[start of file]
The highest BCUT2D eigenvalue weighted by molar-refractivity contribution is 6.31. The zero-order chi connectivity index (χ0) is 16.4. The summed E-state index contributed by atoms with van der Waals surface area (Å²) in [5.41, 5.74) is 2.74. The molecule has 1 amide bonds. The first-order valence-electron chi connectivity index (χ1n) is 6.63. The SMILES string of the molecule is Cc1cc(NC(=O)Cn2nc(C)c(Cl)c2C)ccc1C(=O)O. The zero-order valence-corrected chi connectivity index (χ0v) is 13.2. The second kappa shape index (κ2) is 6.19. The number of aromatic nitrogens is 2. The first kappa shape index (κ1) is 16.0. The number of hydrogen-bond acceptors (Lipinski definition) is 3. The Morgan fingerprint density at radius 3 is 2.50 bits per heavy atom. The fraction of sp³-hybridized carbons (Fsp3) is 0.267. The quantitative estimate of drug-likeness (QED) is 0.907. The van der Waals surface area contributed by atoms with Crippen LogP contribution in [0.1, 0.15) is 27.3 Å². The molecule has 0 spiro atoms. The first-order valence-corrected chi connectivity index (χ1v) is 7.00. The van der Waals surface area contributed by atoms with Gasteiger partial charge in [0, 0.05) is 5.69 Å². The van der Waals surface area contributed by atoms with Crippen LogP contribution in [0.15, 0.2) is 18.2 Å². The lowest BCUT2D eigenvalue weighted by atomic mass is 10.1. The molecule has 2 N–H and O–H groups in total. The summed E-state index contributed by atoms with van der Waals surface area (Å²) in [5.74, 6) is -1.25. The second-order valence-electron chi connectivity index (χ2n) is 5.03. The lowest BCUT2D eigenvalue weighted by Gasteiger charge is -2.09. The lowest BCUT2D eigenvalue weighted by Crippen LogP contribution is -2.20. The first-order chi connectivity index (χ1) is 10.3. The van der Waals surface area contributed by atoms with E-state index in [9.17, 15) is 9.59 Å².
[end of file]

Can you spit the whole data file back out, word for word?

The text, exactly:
The highest BCUT2D eigenvalue weighted by molar-refractivity contribution is 6.31. The zero-order chi connectivity index (χ0) is 16.4. The summed E-state index contributed by atoms with van der Waals surface area (Å²) in [5.41, 5.74) is 2.74. The molecule has 1 amide bonds. The first-order valence-electron chi connectivity index (χ1n) is 6.63. The SMILES string of the molecule is Cc1cc(NC(=O)Cn2nc(C)c(Cl)c2C)ccc1C(=O)O. The zero-order valence-corrected chi connectivity index (χ0v) is 13.2. The second kappa shape index (κ2) is 6.19. The number of aromatic nitrogens is 2. The first kappa shape index (κ1) is 16.0. The number of hydrogen-bond acceptors (Lipinski definition) is 3. The Morgan fingerprint density at radius 3 is 2.50 bits per heavy atom. The fraction of sp³-hybridized carbons (Fsp3) is 0.267. The quantitative estimate of drug-likeness (QED) is 0.907. The van der Waals surface area contributed by atoms with Crippen LogP contribution in [0.1, 0.15) is 27.3 Å². The molecule has 0 spiro atoms. The first-order valence-corrected chi connectivity index (χ1v) is 7.00. The van der Waals surface area contributed by atoms with Gasteiger partial charge in [0, 0.05) is 5.69 Å². The van der Waals surface area contributed by atoms with Crippen LogP contribution in [0.15, 0.2) is 18.2 Å². The lowest BCUT2D eigenvalue weighted by atomic mass is 10.1. The molecule has 2 N–H and O–H groups in total. The summed E-state index contributed by atoms with van der Waals surface area (Å²) in [5.74, 6) is -1.25. The second-order valence-electron chi connectivity index (χ2n) is 5.03. The lowest BCUT2D eigenvalue weighted by Gasteiger charge is -2.09. The lowest BCUT2D eigenvalue weighted by Crippen LogP contribution is -2.20. The first-order chi connectivity index (χ1) is 10.3. The van der Waals surface area contributed by atoms with E-state index in [9.17, 15) is 9.59 Å².